Alicia Blore is an MNO citizen with historical ancestral ties to the Red River Settlement in Manitoba. She didn’t always know about her Métis ancestry growing up but still grew up with some of those key cultural traditions, like playing the fiddle. Since 2020, Alicia has been working with the Toronto and York Region Métis Council to develop and implement the COVID Support Program including all of the virtual workshops the council offers. We asked Alicia a few questions to learn more about her and what brings her inspiration!
Q1: What was your process of learning more about your Métis identity?
Some families knew about their ancestry for quite a long time, others didn’t, including my family. It was kind of hidden – often Métis people are associated with the phrase “hidden in plain sight” – looking back there’s been so many things where you’re like “oh, that’s a Métis thing”. For instance, a lot of my family is still in Manitoba and I would go back to Manitoba every other summer and see my relatives playing the fiddle, dancing, jigging, baking bannock, and speaking a “funny french language” known as Michif. I always thought that that’s what all Manitobans did, not realizing that’s what Métis people do! So ya, discovering and making those links was key to learning more about my family, my Metis identity, and myself. It wasn’t until I was a teenager that I learned we had Indigenous background, and that some people in my family had these Métis cards. After many years, we accidentally connected with some of our family that had moved to Ontario that we didn’t know and it turns out they were the President and Senators of the North West Métis Council in Dryden. And that’s our long process of getting proof of our ancestry with the MNO.
Q2: What has been your involvement with the TYRMC/MNO thus far?
I learned how to play the fiddle at a young age and I was doing a lot of mainstream Canadian old-time fiddle music, doing competitions and learning Canadian fiddle tunes but I wanted to learn the tunes that my pepere played: Métis style fiddle music. We got connected with a fiddle teacher here in Toronto named Anne Lederman, who’s the leading researcher for Indigenous Canadian fiddle music. I learned some tunes from her and she told me about a project to bring elders together with youth to teach them the oldest surviving fiddle tunes and I kind of got thrown into that just by accident. Ever since, I’ve been playing those tunes from elders and I started to play a lot in the community, especially at first at the Oshawa Durham Region Métis Council events. Through those events I learned about other programs that the MNO offers and I became an MNO summer student every year, and eventually a full-time staff at the MNO!
Q3: What do you like about the TYRMC community?
We are a pretty large community, spread out over a big urban space, but what I like about it is our diversity. Everyone here comes from different parts of the Métis Homeland and I like hearing and seeing the different perspectives from Métis in Alberta or BC versus someone who’s grown up and been in the community of Sault Ste. Marie, Thunder Bay, Penetanguishene, or Drummond Island. We all come from different parts of the Homeland but we all come together and make it work and we get to be stronger because of our diversity. There’s so much more to learn because of the differences between all the communities, like different ways of dancing, of music, of growing plants and medicines, all these kinds of things.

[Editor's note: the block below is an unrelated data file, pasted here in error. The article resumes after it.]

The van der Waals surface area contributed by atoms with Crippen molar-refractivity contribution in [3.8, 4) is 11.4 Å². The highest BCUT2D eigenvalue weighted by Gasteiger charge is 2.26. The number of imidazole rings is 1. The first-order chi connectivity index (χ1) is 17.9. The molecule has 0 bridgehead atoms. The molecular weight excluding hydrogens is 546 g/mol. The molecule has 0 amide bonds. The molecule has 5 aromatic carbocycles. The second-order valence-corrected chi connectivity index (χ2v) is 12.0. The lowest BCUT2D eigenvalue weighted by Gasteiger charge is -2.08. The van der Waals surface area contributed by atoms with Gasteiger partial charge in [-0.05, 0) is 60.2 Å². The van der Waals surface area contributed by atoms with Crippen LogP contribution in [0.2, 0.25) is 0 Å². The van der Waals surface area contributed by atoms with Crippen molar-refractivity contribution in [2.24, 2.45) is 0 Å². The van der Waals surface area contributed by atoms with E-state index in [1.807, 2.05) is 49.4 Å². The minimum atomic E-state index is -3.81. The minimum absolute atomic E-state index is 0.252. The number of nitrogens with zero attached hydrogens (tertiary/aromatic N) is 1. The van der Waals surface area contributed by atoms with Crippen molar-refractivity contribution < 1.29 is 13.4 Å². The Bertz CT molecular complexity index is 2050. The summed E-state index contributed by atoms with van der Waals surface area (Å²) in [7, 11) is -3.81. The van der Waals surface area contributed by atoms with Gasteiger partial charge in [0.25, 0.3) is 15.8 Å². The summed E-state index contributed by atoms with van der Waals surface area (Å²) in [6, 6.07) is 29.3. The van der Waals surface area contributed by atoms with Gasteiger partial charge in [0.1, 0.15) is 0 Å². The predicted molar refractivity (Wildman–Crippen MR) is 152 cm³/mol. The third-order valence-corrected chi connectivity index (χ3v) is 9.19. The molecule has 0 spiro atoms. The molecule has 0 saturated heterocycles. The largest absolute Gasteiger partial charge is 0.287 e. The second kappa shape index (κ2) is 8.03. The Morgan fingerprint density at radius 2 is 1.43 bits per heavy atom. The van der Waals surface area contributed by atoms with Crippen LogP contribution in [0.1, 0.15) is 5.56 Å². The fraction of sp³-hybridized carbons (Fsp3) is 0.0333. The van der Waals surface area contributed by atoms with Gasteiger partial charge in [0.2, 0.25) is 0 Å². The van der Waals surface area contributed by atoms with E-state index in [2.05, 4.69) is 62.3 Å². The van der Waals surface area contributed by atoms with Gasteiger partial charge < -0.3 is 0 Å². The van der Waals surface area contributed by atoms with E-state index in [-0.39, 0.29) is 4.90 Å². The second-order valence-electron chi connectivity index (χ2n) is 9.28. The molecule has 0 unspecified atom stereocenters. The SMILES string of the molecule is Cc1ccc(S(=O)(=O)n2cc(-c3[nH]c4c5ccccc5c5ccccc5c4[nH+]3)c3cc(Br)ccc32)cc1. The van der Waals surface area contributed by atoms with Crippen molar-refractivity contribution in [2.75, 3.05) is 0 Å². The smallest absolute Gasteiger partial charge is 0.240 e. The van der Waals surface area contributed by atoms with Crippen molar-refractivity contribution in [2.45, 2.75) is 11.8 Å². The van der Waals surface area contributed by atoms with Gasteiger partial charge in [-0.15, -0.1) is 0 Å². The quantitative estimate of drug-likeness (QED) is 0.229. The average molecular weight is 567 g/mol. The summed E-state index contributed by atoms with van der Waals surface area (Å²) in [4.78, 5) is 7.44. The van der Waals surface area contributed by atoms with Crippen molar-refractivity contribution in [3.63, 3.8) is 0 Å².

Q5: What and/or who inspires you?
Someone who inspires me is my Pepere (great-grandfather), who got me into fiddling. When I was younger I went to go visit him and one of my first memories is going to his house as a 3-year-old, and in his house he had this display case filled with trophies. Nice sparkly ones with red and blue and gold and silver. From there, looking up at this display case and seeing all these sparkly wonderful things had me asking “how did you get those?”. I learned that he won the trophies from fiddling competitions and I found it so cool, I learned to play the fiddle because my view was “How do I get as many trophies as you?”.
Q6: What achievements are you most proud of?
I would say most recently my top three would be: Myself and a few other Youth from the community were part of the Cirque du Soleil’s production of the opening ceremonies for the Pan Am Games in 2015. It was really cool being a part of that whole production and I probably lost like 80 pounds because I had to jig like 4 days a week! Getting to experience the energy of a stadium full of 50,000 people and showcasing our Métis fiddling and dancing was really fun. More recently, this past summer I won first place in the championships at the Back to Batoche Fiddle contest! And then this Fall I got a call to go and play for the Governor General and the Prime Minister’s Inauguration Ceremony, which was a cool and nerve-wracking experience, playing for a room full of ministers and government officials on national Television.
Q7: What would people be surprised to learn about you?
Not really a surprise but I also enjoy doing Métis crafts in my spare time like beading, tufting, and finger weaving little items. I would like to keep learning more about different aspects of Métis culture and way of life. Crafts, music, jigging, and learning those Métis tunes that might have come from really old communities – keeping that tradition alive.
Q11: What excites you right now/what’s bringing you joy?
Lately I’ve been teaching people how to play the fiddle, and teaching them the style of music that comes along with Métis traditions. It excites me that there are other people in the community who are interested in learning about the music and how to play. My hope is that some of these people keep practicing and learning and one day we can have a big Métis fiddle fest in Ontario!
To see Alicia play, visit her at